Mike's Cheeky Blog: ... otherwise you go mad and feel overwhelmed
'I think, for me [it is a case of] just chipping away one little bit at a time, one person, one team at a time - and never underestimate the seeds you plant. And the growing seedlings you may never see - otherwise you go mad and feel overwhelmed. But it sure does help to have people like you and [name redacted] in the world - otherwise you go mad alone!'
I was sent that recently, by a clinician, when we were discussing how to create change inside healthcare systems: so for the clinician "from within a system', and for me 'from outside the system'. And it made me think back to 2009.
After my mother"s death, when I was trying to work out what was the cause of my own bad experience with 999 staff, I had to try and figure out 'how the 999 staff think'. What did they believe sensible and acceptable behaviour is, etc? I arrived at various conclusions - so then, I needed to "check my thinking'. When I started, back in 2009, I wasn't involved with Social Media: these days, I think many people would immediately turn to social media.
I was fortunate enough, during the first year of my 'investigations' (I should point out, that my 'concern' was that there were things which caused individuals within 'the system' to behave in ways which look unacceptable from the perspective of a family-carer - so not 'a bad individual' but 'a bad system'), to find several people (notably a civil servant at the Department of Health, a nurse-lecturer and a senior paramedic) who began to discuss my concerns with me, and who could see what was bothering me. There were also many clinicians and NHS organisations, who not only did not see, or at least 'sensibly acknowledge', my concerns - and who often supplied responses which were at best devoid of any useful information or input, and at worst were deeply annoying.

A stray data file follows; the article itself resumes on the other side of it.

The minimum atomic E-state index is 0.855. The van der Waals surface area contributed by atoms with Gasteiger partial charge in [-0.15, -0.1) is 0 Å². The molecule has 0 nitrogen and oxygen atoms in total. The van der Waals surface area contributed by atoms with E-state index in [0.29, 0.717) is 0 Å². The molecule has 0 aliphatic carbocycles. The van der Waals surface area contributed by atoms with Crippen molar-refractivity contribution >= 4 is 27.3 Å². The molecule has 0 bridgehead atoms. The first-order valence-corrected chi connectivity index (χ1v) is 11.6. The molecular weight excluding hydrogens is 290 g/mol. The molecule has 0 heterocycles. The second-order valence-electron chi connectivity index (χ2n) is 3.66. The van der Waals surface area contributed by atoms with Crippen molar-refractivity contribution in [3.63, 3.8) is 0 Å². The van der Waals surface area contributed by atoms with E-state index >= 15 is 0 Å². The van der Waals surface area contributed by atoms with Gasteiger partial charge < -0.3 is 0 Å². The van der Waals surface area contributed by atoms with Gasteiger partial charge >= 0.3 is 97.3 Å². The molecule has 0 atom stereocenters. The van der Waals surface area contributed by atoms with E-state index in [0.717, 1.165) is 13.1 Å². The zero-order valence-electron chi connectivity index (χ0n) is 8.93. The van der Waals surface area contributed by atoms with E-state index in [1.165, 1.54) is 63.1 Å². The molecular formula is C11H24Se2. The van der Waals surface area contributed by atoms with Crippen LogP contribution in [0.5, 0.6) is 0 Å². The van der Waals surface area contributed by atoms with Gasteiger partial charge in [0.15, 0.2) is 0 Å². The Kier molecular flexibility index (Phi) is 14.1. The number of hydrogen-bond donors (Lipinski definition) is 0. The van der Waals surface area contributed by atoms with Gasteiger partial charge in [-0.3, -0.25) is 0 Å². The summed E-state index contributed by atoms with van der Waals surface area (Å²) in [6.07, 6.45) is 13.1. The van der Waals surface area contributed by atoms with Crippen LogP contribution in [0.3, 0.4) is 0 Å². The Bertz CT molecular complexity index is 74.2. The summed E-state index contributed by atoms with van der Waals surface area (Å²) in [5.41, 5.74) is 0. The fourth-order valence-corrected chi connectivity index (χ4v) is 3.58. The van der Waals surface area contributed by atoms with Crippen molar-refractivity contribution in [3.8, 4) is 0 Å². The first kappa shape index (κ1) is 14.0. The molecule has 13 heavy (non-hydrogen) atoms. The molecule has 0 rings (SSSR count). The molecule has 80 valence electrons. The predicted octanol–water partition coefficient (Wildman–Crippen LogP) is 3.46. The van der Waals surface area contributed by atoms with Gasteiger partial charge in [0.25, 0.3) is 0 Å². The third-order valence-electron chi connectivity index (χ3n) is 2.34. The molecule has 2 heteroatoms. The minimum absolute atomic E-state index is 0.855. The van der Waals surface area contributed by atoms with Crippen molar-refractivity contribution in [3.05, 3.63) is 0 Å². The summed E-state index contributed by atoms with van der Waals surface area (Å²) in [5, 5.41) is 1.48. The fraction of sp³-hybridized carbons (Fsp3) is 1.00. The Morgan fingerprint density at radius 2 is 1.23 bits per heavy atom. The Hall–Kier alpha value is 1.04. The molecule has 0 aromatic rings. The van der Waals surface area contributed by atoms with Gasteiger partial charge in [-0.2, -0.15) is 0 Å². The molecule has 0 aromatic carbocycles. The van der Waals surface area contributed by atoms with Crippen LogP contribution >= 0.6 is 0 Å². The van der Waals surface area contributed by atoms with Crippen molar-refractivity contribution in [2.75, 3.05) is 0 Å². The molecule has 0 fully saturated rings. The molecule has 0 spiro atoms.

I think it would have been different if my complaint had been about the bad behaviour of a specific clinician, but for me - trying to prove 'the entire system is getting it wrong!' - it was probably important that I did find those people inside the system, who could see my point/s. Because, there is the doubt that 'perhaps I'm not seeing this clearly - perhaps 'they' (the professionals) understand things, and I (an amateur) have got it all wrong'. Unless you can put that doubt aside, I think you are quite likely to give up.
Even when the doubt has gone - even when you feel certain that your conclusions are perfectly valid - it is rather lonely 'to be going against the herd'. And the snail's pace of any change which you seem to be creating, is deeply frustrating. Which, is something clinicians can obviously feel as well as lay-campaigners - as that clinician said:
'... otherwise you go mad and feel overwhelmed. But it sure does help to have people like you and [name redacted] in the world - otherwise you go mad alone!'